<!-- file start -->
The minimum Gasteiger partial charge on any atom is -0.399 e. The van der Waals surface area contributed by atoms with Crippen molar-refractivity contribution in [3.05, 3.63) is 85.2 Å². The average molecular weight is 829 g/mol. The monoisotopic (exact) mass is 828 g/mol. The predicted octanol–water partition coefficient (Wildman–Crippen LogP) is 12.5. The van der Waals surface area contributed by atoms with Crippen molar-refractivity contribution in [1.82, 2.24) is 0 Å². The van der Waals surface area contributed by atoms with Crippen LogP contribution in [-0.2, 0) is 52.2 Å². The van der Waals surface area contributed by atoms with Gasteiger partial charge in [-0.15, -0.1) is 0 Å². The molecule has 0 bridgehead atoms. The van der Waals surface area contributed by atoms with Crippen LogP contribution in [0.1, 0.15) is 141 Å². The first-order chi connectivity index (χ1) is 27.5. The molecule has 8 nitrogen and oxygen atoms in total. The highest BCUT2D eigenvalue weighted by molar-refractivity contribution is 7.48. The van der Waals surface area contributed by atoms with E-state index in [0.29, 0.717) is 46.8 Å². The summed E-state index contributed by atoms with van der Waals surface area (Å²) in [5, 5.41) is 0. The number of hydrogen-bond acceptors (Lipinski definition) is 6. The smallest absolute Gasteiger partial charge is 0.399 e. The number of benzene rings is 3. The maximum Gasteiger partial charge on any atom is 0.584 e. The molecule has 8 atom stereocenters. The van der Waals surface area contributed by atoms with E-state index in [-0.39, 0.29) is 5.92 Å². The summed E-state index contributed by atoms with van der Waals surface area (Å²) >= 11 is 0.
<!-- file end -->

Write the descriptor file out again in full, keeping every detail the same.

The minimum Gasteiger partial charge on any atom is -0.399 e. The van der Waals surface area contributed by atoms with Crippen molar-refractivity contribution in [3.05, 3.63) is 85.2 Å². The average molecular weight is 829 g/mol. The monoisotopic (exact) mass is 828 g/mol. The predicted octanol–water partition coefficient (Wildman–Crippen LogP) is 12.5. The van der Waals surface area contributed by atoms with Crippen molar-refractivity contribution in [1.82, 2.24) is 0 Å². The van der Waals surface area contributed by atoms with Crippen LogP contribution in [-0.2, 0) is 52.2 Å². The van der Waals surface area contributed by atoms with Gasteiger partial charge in [-0.15, -0.1) is 0 Å². The molecule has 0 bridgehead atoms. The van der Waals surface area contributed by atoms with Crippen LogP contribution in [0.1, 0.15) is 141 Å². The first-order chi connectivity index (χ1) is 27.5. The molecule has 8 nitrogen and oxygen atoms in total. The highest BCUT2D eigenvalue weighted by molar-refractivity contribution is 7.48. The van der Waals surface area contributed by atoms with E-state index in [0.29, 0.717) is 46.8 Å². The summed E-state index contributed by atoms with van der Waals surface area (Å²) in [5, 5.41) is 0. The number of hydrogen-bond acceptors (Lipinski definition) is 6. The smallest absolute Gasteiger partial charge is 0.399 e. The number of benzene rings is 3. The maximum Gasteiger partial charge on any atom is 0.584 e. The molecule has 8 atom stereocenters. The van der Waals surface area contributed by atoms with E-state index in [-0.39, 0.29) is 5.92 Å². The summed E-state index contributed by atoms with van der Waals surface area (Å²) >= 11 is 0.